One reason ETFs cause disruption is that they are fundamentally a technology product but also reflect the investing tendencies of the client, said Mike Akins, head of ETF products at ALPS Advisors Inc. in Denver.

“It’s not [passive] core, we are not competing where you don’t tell a story. If you pick 15 ETFs – I should be able to tell you something about that client, what they believe in and support.”

Akins went on to describe how advisors could differentiate their own practice by carving out a client niche, for example doctors who might want to participate in something they know well.

Jeffery Sherman channeled Yogi Berra when he commented: 'When it’s not expensive, its cheap in this market.'

When asked about the trend of advisors to outsource investing, Akins voiced some concerns stating, ”If too much goes to outsourced CIO, can they be customized? Do they use all the same products? The interesting thing is it’s been RIAs who are unafraid and willing to be differentiated with newer products.”

Akins explained how a modestly sized player can still prosper -- even against Vanguard, BlackRock and PIMCO.

“A little bit of a big number is still a big number.” See: PIMCO's institutionalize-Bill-Gross effort culminates after three years in price hikes tempered by ETF migraines and fee cuts

American Century's challenge

American Century floated its first ETFs earlier this month. Perhaps no firm has progressed as quickly from poaching veteran Ed Rosenberg and filing for exemptive relief in June to launching a fixed-income and large-cap product a mere seven months later. See: American Century plumbs BlackRock talent pool en route to launching two ETFs

Despite American Century's having a significant advantage due to its robust direct business or “groundswell investing,” Rosenberg was upfront about the challenge ahead.

“This is a different type of build – the number of sponsors was significantly smaller [when he joined his previous employers Vanguard and FlexShares]. There are now north of 100 issuers, so we have a lot of ground to cover to make this successful. And its not like we are an insurance company with that level of built-in [scale] advantage.” See: After leaving Envestnet, Jay Hummel pops up at American Century with a 21st century plan.

 When asked why he would launch fixed income and large-cap value, seemingly the least-needed products in a crowded marketplace, Rosenberg stated: “Stoxx index is not simple. There are a lot of components to it, both active and passive. We are trying to outperform the basic index so it's much closer to active than people realize. We don’t want to deliver something just OK – we want to create real capital appreciation.”

When asked specifically about RIAs' relationship to ETFs, Rosenberg said that “RIA’s tend to dig into how it works and fits into a portfolio – that’s what we want since they will then own the product longer. Core holdings and specific outcomes are what this is created to deliver.” See: TD Ameritrade calms the RIA Twitter storm but not questions about the spreads on the ETFs replacing the super-liquid Vanguard and Core iShares.

Nuveen's blank slate

Tim Buckley delivered some big talking points at the Inside ETFs conference in South Florida.

Another behemoth quickly showing ETF traction 15 months in is Nuveen Investments under the direction Martin Kremenstein, senior managing director, head of retirement products and ETFs. See: Looking for a second growth spurt, a billion-dollar-plus RIA hires away a Nuveen global ops man.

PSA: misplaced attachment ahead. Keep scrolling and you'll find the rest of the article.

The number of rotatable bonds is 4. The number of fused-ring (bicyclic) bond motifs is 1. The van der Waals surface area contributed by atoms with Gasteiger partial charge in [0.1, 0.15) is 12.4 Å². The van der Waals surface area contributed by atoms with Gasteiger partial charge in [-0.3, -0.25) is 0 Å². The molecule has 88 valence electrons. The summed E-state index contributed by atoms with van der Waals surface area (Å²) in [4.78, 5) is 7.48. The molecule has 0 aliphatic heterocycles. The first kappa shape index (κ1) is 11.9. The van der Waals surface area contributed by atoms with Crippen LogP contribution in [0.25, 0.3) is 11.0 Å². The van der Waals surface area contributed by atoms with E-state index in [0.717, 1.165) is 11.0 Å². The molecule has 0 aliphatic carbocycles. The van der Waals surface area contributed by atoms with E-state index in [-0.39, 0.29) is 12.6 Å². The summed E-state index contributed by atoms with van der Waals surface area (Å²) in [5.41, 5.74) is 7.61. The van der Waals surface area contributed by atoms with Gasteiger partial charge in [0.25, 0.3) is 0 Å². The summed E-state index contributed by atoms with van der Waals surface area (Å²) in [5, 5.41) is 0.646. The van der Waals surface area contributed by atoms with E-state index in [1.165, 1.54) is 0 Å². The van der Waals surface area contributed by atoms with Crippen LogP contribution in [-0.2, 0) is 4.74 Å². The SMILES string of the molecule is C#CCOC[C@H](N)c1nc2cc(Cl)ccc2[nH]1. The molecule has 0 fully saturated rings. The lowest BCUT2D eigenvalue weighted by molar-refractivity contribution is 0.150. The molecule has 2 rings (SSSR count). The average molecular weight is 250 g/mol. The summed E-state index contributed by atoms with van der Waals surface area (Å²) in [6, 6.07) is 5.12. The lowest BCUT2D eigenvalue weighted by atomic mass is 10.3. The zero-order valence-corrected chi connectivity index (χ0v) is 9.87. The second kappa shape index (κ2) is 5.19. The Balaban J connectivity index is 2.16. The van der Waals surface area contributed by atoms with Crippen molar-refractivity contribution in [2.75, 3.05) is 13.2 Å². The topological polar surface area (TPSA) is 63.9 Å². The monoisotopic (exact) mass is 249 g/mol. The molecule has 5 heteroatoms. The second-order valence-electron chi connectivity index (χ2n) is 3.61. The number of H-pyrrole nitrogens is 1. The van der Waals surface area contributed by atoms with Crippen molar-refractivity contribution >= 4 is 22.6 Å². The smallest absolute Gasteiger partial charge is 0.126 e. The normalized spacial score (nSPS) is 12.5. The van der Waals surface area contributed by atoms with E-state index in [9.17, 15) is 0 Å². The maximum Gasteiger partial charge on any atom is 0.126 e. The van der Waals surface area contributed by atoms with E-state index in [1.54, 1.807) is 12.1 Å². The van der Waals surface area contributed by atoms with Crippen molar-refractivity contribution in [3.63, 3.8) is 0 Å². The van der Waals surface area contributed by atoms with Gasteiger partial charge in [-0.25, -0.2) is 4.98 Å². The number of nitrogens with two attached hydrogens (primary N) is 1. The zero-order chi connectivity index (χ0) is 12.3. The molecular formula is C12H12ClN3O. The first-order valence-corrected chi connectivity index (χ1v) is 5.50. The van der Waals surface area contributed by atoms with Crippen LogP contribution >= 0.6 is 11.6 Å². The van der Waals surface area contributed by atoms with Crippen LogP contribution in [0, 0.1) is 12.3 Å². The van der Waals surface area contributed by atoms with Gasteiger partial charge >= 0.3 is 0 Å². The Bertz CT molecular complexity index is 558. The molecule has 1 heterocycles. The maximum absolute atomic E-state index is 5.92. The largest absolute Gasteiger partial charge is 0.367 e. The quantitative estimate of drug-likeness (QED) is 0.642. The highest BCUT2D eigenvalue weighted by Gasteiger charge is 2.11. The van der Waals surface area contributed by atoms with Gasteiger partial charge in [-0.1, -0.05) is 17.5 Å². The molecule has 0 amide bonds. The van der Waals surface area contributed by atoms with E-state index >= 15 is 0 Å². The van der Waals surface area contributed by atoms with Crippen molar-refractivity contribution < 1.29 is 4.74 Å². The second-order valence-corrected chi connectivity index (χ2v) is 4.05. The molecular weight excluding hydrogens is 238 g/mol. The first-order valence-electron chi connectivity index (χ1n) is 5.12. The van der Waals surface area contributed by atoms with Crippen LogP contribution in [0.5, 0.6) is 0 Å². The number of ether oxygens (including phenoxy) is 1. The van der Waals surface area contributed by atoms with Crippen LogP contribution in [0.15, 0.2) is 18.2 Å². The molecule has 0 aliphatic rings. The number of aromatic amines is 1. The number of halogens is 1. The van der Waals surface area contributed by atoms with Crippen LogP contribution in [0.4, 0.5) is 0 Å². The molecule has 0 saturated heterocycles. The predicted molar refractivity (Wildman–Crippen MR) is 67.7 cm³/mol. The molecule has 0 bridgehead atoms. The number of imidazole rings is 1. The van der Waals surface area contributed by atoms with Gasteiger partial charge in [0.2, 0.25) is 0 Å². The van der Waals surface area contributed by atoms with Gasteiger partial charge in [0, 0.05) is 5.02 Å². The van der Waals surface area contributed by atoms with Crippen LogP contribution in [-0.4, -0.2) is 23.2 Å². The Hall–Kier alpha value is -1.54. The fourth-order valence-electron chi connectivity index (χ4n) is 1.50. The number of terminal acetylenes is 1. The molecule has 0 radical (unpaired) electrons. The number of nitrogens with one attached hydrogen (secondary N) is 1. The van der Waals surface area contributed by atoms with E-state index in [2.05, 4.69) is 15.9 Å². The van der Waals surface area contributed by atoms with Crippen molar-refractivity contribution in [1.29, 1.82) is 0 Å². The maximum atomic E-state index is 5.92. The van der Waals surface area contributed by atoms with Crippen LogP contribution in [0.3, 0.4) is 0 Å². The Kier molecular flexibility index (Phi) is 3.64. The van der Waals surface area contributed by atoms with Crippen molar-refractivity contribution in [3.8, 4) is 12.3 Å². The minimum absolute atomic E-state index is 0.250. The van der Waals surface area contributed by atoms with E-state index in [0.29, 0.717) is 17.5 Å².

“I was fortunate to come in with a completely blank slate and say ‘let's start with something we are already good at and own it’, and that was fixed income and ESG," he said in his mellifluous British accent. "TIAA has traditionally focused on educators and non-profit workers, and we were original U.N. drafters of [responsible investing]. 

Kremenstein continued: "Not many people knows this but we managed $600 billion according to those principles. Our first Social Choice VA was launched in 1990, and our first ESG mutual fund in 1999. The Responsible Investing team under Amy O’Brien manages the protocols and filtering and screening, with over $20 billion in annuities and mutual funds -- and now ETFs.” See: After three RIA division heads in five years, Nuveen looks to ex-Schwab star to shift into higher gear.

With the recent launch of NuShares ESG ETF, which employ environmental, social and governance criteria, in addition to the existing income and  real estate fund ETFs, Kremenstein sees the ESG opportunity as enormous on multiple levels.

“First we compete on a core level, which gives an advisor a single ESG overlay, and just one conversation for the advisor to explain ESG methodology. Second, it’s no secret that next-generation clients are very attuned to their investing, so this is almost a succession planning insurance dynamic. Also, if you like your current mix, we can contribute on a portfolio completion or satellite level.”

Kremenstein firmly makes the point that “our fundamental view that it has to make economic value – what we score is good business – gender diversity, good governance, [and] what is your carbon footprint?” He ads that carbon is a big differentiator many ESG managers do not currently screen.

“Europe incorporates ESG into fundamental analysis already, it would not surprise me if in 10 years it wasn’t just another benchmark index.”

USAA: 'No shooting stars'

One of the recent “baby dinosaurs” in the ETF space, USAA, has grown to over $500 million in AUM in less than 90 days. See: Franklin Templeton's ETF play reveals pain of being late -- yet it beats never.